So I inched forward in my seat when the second act rewound the action and showed us what happened before Brad and Travis woke up. We’re supplied a substantial amount of clarity, yet no one should be surprised to find themselves more confused than before; the more we discover about these characters we’ve seen, the less we know about those we didn’t. But herein exists Mercy‘s conundrum: to deliver something our genre-steeped minds can assume or something we can’t even begin to fathom. I generally go for the latter, but it only works if the presence of an unknown adds something to the proceedings that force someone onscreen (or the audience) to think differently. Sadly, Sparling never quite molds his resolution into doing so.
Where he takes us makes contextual sense to the big picture, and the climax never wavers from its bleak anything-goes morality. But to what end? It shocks us and places whoever is still alive to acknowledge its reveal firmly into a corner, but is that enough to succeed? For some. For me, however, it felt lacking. Too much is suddenly taken at face value to render all mysterious intrigue a waste of time. My imagination was piqued, my mind hatching up crazy outcomes alongside the anticipation that Sparling would deliver something else entirely. But what we actually get is something of a whimper — a bit pedestrian, with a motivation less complex where it concerns Grace and more convenient where it concerns the suspense.
If this were a straightforward horror of faceless monsters terrorizing this family without each pair of brothers knowing whether the other was alive or involved, it may have worked in a randomized violence. Because the villains are unmasked, though, one clamors to know more — to know their history as much as we do their unsuspecting victims, and to know what sparked them into action besides warped religious notions of duty. Showing them demands questions that the film isn’t interested in answering. But the absence of this meaning doesn’t ignite conversation and interpretation; it leaves a gaping hole that can only be filled with irritation. And that’s a shame, because the first two acts really do work.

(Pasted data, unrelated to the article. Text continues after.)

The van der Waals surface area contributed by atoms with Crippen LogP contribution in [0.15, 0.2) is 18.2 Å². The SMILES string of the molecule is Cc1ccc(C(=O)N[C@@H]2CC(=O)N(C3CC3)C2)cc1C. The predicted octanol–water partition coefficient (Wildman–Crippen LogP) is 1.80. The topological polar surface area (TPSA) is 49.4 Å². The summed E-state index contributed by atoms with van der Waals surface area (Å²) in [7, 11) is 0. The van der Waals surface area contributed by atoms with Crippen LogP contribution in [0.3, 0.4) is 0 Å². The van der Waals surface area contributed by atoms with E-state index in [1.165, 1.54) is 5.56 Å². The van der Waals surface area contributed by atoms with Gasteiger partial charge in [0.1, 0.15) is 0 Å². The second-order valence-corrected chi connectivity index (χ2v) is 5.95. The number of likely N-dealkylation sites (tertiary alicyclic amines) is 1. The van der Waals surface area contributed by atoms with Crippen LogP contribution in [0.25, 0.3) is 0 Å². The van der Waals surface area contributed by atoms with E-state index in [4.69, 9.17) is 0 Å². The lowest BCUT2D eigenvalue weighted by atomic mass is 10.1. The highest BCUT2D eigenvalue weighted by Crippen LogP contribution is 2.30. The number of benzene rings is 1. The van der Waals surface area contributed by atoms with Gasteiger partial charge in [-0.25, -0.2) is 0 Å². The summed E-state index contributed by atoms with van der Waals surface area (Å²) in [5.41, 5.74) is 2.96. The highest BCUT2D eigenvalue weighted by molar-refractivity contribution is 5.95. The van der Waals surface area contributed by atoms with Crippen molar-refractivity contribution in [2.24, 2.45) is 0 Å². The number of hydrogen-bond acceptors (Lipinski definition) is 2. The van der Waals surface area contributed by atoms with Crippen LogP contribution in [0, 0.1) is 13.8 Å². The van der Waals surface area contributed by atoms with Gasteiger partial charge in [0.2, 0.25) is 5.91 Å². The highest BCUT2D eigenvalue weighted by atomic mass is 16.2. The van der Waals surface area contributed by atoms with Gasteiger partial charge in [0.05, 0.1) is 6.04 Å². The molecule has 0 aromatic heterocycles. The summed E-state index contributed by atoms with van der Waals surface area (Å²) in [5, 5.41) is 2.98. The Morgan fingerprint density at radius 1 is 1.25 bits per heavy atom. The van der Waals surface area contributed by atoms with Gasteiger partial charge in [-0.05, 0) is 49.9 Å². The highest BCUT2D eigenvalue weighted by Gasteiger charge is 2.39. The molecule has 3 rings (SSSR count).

Sparling is as crafty visually as he is with dialogue throughout that opening hour of uncertainty, stringing us along without the ability to grasp a full picture, even after merging two different vantage points into one. Both Wolk and Lipinski invest in the mystery, their characters lying to themselves as much as the audience to keep the lights out until the last possible moment. I just wish it added up to more than hollow thrills. While the ending doesn’t discount the dread or atmosphere from the start, it asks more questions than it answers. And since those queries aren’t necessary for the trajectory laid out from start to finish, Sparling thinks one shouldn’t care. But I do. We learn enough about what’s happening; not enough about why.
Mercy played at the Buffalo International Film Festival and will debut on Netflix.